When billionaires support Clinton in large numbers, it can’t be because they are all virtuous.
So many billionaires support Clinton that they present as a special challenge. According the New York Times, she must use them in her campaign against “income inequality.”
Warren E. Buffett (known as the Oracle of Omaha) was easy. The low-key billionaire has been at the forefront of efforts to rewrite the tax code so that he does not pay a lower rate than his secretary. But he did not create the behemoth of Berkshire Hathaway, which holds significant stakes in Coca-Cola, American Express and Wells Fargo, among others, by always being nice.
On Monday, he unleashed on her Republican opponent, Donald J. Trump, comparing him to Senator Joseph McCarthy (“Have you no decency, sir?” Mr. Buffett said, quoting a famous rejoinder to the senator) and mocking his bankruptcies.
Meg Whitman, the technology executive and former Republican candidate for governor in California, said she would hold a fund-raiser to help elect Mrs. Clinton. Reed Hastings, the outspoken chief executive of Netflix, and Eric Schmidt, of Google fame, have both expressed support for Mrs. Clinton’s technology and business plans.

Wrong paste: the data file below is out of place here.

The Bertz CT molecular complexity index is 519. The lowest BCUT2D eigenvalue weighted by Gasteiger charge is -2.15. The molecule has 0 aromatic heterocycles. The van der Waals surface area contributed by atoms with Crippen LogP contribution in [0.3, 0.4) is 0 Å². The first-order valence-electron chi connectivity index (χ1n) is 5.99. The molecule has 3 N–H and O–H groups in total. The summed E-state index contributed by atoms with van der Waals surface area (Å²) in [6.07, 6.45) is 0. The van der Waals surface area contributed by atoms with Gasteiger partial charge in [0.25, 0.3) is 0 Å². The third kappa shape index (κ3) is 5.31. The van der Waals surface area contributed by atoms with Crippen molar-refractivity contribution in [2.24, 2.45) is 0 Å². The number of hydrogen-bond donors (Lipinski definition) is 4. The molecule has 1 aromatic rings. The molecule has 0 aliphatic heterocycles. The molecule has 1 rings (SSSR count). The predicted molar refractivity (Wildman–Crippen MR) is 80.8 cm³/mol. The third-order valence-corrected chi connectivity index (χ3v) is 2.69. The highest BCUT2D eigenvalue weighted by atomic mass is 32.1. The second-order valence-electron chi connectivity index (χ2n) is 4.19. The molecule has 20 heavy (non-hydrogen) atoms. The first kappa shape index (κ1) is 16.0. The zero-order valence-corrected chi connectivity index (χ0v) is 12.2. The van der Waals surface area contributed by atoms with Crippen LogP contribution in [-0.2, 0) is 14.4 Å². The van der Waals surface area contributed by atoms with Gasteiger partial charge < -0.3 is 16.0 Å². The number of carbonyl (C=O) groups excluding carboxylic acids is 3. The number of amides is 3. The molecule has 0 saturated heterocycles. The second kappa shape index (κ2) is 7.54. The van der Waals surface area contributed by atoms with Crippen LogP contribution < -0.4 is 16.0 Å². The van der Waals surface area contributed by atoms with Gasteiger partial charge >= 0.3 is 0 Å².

Michael R. Bloomberg, the former New York mayor, seemed more eager to cut Mr. Trump down to size than to build up Mrs. Clinton. “I’m a New Yorker, and New Yorkers know a con when we see one!” he said in his address at the Democratic National Convention last month.
Mark Cuban, the co-host of ABC’s “Shark Tank” and owner of the Dallas Mavericks, campaigned with Mrs. Clinton in Pittsburgh on Saturday, and belittled Mr. Trump, calling him a “jagoff.”
It is possible that billionaires are more likely than the rest of us to lose some money for a “good cause”—in their own minds. That is because you and I are struggling to stay afloat. They’re trying to decided which mansion to live in this month.
But if they lack a need for more money they more than make up for it in the need to view themselves as benefactors to the common man. Thus, they exude paternalism and self-congratulatory moralism. They don’t understand why the rest of us don’t want to depend on their beneficent activism.
And they don’t even notice when we suffer more than they do as a result of the politicians they purchase.
Here’s an example from Canada where a rich guy “volunteered” for higher taxes and cost a couple of thousand working stiffs their jobs: